I don’t want to spoil too much, but I will advise you that I was personally disappointed that Benedict Cumberbatch turned out to be … well, Abrams’ reinterpretation of a classic villain.  Why couldn’t they have made him “Q”?  I mean they’ve reinvented everything else in this alternate universe, why couldn’t Q have showed up much sooner in the timeline.  Anyway, between the story and the scale of the film and the action and the general sci-fi mashup, I cannot lie and say that it wasn’t a fun Saturday matinee.  Although for the record, I actually saw an IMAX 3D sneak preview of the film.  And it was actually worth waiting in line for.  When was the last time anyone said that about one of these big budget summer tent-pole craptastic extravaganza movies ?  They even gave us a limited edition free poster on the way out.  Nice. 

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Man of Steel

Man of Steel 06/14 & 06/15  Grade: A-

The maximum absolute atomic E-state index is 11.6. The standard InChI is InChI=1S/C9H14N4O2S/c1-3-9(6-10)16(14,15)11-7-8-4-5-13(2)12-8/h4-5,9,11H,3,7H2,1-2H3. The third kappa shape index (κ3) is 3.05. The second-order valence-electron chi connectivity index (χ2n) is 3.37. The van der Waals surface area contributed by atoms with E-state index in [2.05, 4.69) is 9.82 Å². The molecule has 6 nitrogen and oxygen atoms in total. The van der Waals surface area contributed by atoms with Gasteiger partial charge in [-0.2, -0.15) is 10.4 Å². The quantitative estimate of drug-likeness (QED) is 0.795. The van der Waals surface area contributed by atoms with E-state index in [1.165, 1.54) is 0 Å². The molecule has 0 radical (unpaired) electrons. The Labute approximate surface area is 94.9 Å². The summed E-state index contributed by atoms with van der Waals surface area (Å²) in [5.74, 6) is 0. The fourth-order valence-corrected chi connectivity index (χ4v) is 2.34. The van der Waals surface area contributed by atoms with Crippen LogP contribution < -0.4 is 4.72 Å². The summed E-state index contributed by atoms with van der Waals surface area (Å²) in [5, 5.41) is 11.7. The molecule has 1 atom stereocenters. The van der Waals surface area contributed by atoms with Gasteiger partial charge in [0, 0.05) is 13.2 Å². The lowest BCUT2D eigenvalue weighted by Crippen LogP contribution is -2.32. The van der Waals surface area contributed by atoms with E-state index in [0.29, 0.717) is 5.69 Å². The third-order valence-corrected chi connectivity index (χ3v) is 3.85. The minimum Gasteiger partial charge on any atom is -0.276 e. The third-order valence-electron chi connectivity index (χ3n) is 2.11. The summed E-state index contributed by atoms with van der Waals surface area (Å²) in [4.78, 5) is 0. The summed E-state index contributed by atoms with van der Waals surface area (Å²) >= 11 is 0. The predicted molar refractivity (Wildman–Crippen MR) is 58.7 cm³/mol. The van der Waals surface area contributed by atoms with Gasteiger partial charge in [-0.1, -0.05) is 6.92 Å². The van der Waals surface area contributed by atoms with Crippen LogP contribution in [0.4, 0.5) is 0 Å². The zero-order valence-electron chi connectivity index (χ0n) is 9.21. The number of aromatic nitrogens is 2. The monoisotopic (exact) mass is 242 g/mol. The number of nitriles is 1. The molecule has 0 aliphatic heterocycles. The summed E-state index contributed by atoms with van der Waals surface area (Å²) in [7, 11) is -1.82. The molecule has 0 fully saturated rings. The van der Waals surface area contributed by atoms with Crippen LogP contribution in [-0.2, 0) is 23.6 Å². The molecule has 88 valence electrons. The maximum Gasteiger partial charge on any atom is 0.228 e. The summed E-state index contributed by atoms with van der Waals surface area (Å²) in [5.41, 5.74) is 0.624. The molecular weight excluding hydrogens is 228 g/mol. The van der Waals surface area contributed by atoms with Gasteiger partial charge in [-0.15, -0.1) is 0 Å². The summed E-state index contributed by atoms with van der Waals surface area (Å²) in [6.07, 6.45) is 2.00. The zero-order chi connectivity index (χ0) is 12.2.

The issue I had was not the damage done in Metropolis during the climactic fight scene.  The issue I had was not with the billions of people who reportedly would have died during that whole sequence.  The issue I had was that the effects during the fight were sped up so fast, that I could not tell who was hitting who.  Don’t get me wrong, I loved the movie.  Loved the music, too.  Even thought Costner was really spot-on as Jonathan Kent.  But the filmmakers seemed to feel in the end that in order to really “effect” the audience, they needed every punch, shove, hit, and skybound flying squirrel to just be really, really fast, and too blurry for audiences to actually see what was happening.  Clearly, they didn’t want audiences to discern to much, or criticize the fight moves.  At least I guess that’s why they sped it up that way.  I mean that’s the only explanation I could come up with.  Rest of the movie was really great, easily holds up to Snyder’s work on Watchmen.  But he’s got to do something about his fight scenes in the next film, Superman Vs. Batman.  I still can’t tell you that I saw that fight, because I didn’t.  It was moving so fast, and there was so much digital blurring, I have no idea what I was looking at.  I did love the last line when Kent starts his job at the Daily Planet.  “Welcome to the Planet.”  As a huge fan of the original Superman: The Movie, the hairs on both my arms stood straight up.